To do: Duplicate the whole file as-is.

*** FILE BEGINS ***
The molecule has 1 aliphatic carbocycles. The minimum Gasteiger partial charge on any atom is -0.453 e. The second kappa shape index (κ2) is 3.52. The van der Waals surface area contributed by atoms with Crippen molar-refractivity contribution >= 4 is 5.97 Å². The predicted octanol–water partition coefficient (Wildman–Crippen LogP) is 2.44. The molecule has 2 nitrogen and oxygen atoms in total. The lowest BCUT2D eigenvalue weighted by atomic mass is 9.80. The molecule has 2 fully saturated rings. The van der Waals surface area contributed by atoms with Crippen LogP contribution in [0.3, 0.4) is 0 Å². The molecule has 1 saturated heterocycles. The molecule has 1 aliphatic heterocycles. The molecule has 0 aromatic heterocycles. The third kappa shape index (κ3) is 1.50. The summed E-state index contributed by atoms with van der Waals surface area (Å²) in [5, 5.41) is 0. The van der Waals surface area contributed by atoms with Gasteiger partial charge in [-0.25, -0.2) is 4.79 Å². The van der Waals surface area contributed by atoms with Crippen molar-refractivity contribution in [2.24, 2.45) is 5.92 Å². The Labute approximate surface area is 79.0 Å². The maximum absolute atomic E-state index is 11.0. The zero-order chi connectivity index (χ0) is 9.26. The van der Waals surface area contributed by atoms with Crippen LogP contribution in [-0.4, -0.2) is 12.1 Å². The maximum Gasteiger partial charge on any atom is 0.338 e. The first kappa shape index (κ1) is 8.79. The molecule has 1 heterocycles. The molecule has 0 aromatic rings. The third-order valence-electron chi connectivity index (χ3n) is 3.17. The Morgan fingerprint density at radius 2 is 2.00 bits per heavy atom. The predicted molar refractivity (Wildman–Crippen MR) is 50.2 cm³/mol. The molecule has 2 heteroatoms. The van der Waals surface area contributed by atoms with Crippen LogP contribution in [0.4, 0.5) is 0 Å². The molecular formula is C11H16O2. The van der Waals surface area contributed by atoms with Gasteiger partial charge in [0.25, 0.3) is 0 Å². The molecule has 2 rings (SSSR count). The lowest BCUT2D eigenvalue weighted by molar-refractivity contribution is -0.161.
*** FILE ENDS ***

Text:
The molecule has 1 aliphatic carbocycles. The minimum Gasteiger partial charge on any atom is -0.453 e. The second kappa shape index (κ2) is 3.52. The van der Waals surface area contributed by atoms with Crippen molar-refractivity contribution >= 4 is 5.97 Å². The predicted octanol–water partition coefficient (Wildman–Crippen LogP) is 2.44. The molecule has 2 nitrogen and oxygen atoms in total. The lowest BCUT2D eigenvalue weighted by atomic mass is 9.80. The molecule has 2 fully saturated rings. The van der Waals surface area contributed by atoms with Crippen LogP contribution in [0.3, 0.4) is 0 Å². The molecule has 1 saturated heterocycles. The molecule has 1 aliphatic heterocycles. The molecule has 0 aromatic heterocycles. The third kappa shape index (κ3) is 1.50. The summed E-state index contributed by atoms with van der Waals surface area (Å²) in [5, 5.41) is 0. The van der Waals surface area contributed by atoms with Gasteiger partial charge in [-0.25, -0.2) is 4.79 Å². The van der Waals surface area contributed by atoms with Crippen molar-refractivity contribution in [2.24, 2.45) is 5.92 Å². The Labute approximate surface area is 79.0 Å². The maximum absolute atomic E-state index is 11.0. The zero-order chi connectivity index (χ0) is 9.26. The van der Waals surface area contributed by atoms with Crippen LogP contribution in [-0.4, -0.2) is 12.1 Å². The maximum Gasteiger partial charge on any atom is 0.338 e. The first kappa shape index (κ1) is 8.79. The molecule has 1 heterocycles. The molecule has 0 aromatic rings. The third-order valence-electron chi connectivity index (χ3n) is 3.17. The Morgan fingerprint density at radius 2 is 2.00 bits per heavy atom. The predicted molar refractivity (Wildman–Crippen MR) is 50.2 cm³/mol. The molecule has 2 heteroatoms. The van der Waals surface area contributed by atoms with Crippen LogP contribution in [0.4, 0.5) is 0 Å². The molecular formula is C11H16O2. The van der Waals surface area contributed by atoms with Gasteiger partial charge in [0.25, 0.3) is 0 Å². The molecule has 2 rings (SSSR count). The lowest BCUT2D eigenvalue weighted by molar-refractivity contribution is -0.161.